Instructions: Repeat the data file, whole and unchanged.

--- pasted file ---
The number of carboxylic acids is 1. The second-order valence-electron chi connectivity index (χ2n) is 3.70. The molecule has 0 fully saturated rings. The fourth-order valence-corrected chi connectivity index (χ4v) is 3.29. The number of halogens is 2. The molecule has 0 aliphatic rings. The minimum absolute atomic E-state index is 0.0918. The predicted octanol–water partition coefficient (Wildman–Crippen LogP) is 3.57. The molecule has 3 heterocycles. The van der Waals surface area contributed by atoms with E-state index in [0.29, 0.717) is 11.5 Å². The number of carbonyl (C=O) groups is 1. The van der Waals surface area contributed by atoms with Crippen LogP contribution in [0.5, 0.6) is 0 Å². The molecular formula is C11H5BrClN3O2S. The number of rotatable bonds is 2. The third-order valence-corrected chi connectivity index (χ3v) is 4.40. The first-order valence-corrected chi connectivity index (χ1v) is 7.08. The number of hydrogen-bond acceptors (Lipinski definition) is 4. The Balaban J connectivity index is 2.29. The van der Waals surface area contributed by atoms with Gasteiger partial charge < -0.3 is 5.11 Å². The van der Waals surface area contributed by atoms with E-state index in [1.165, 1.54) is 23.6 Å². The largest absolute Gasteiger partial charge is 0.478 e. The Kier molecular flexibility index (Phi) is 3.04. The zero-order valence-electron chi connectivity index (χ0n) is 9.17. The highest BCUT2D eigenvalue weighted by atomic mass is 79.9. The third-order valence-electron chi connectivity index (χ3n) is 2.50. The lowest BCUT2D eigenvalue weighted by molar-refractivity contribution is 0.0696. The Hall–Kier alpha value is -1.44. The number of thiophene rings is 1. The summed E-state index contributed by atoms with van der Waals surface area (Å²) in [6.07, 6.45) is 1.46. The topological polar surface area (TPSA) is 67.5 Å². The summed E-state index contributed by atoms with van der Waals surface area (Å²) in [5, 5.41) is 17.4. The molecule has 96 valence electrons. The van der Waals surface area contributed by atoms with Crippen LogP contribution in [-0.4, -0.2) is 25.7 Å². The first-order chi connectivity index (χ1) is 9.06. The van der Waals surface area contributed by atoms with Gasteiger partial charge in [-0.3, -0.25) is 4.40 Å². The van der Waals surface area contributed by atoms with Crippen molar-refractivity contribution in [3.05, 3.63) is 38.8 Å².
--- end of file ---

The number of carboxylic acids is 1. The second-order valence-electron chi connectivity index (χ2n) is 3.70. The molecule has 0 fully saturated rings. The fourth-order valence-corrected chi connectivity index (χ4v) is 3.29. The number of halogens is 2. The molecule has 0 aliphatic rings. The minimum absolute atomic E-state index is 0.0918. The predicted octanol–water partition coefficient (Wildman–Crippen LogP) is 3.57. The molecule has 3 heterocycles. The van der Waals surface area contributed by atoms with E-state index in [0.29, 0.717) is 11.5 Å². The number of carbonyl (C=O) groups is 1. The van der Waals surface area contributed by atoms with Crippen LogP contribution in [0.5, 0.6) is 0 Å². The molecular formula is C11H5BrClN3O2S. The number of rotatable bonds is 2. The third-order valence-corrected chi connectivity index (χ3v) is 4.40. The first-order valence-corrected chi connectivity index (χ1v) is 7.08. The number of hydrogen-bond acceptors (Lipinski definition) is 4. The Balaban J connectivity index is 2.29. The van der Waals surface area contributed by atoms with Gasteiger partial charge < -0.3 is 5.11 Å². The van der Waals surface area contributed by atoms with E-state index in [1.165, 1.54) is 23.6 Å². The largest absolute Gasteiger partial charge is 0.478 e. The Kier molecular flexibility index (Phi) is 3.04. The zero-order valence-electron chi connectivity index (χ0n) is 9.17. The highest BCUT2D eigenvalue weighted by atomic mass is 79.9. The third-order valence-electron chi connectivity index (χ3n) is 2.50. The lowest BCUT2D eigenvalue weighted by molar-refractivity contribution is 0.0696. The Hall–Kier alpha value is -1.44. The number of thiophene rings is 1. The summed E-state index contributed by atoms with van der Waals surface area (Å²) in [6.07, 6.45) is 1.46. The topological polar surface area (TPSA) is 67.5 Å². The summed E-state index contributed by atoms with van der Waals surface area (Å²) in [5, 5.41) is 17.4. The molecule has 96 valence electrons. The van der Waals surface area contributed by atoms with Crippen LogP contribution in [-0.4, -0.2) is 25.7 Å². The first-order chi connectivity index (χ1) is 9.06. The van der Waals surface area contributed by atoms with Gasteiger partial charge in [-0.3, -0.25) is 4.40 Å². The van der Waals surface area contributed by atoms with Crippen molar-refractivity contribution in [3.05, 3.63) is 38.8 Å².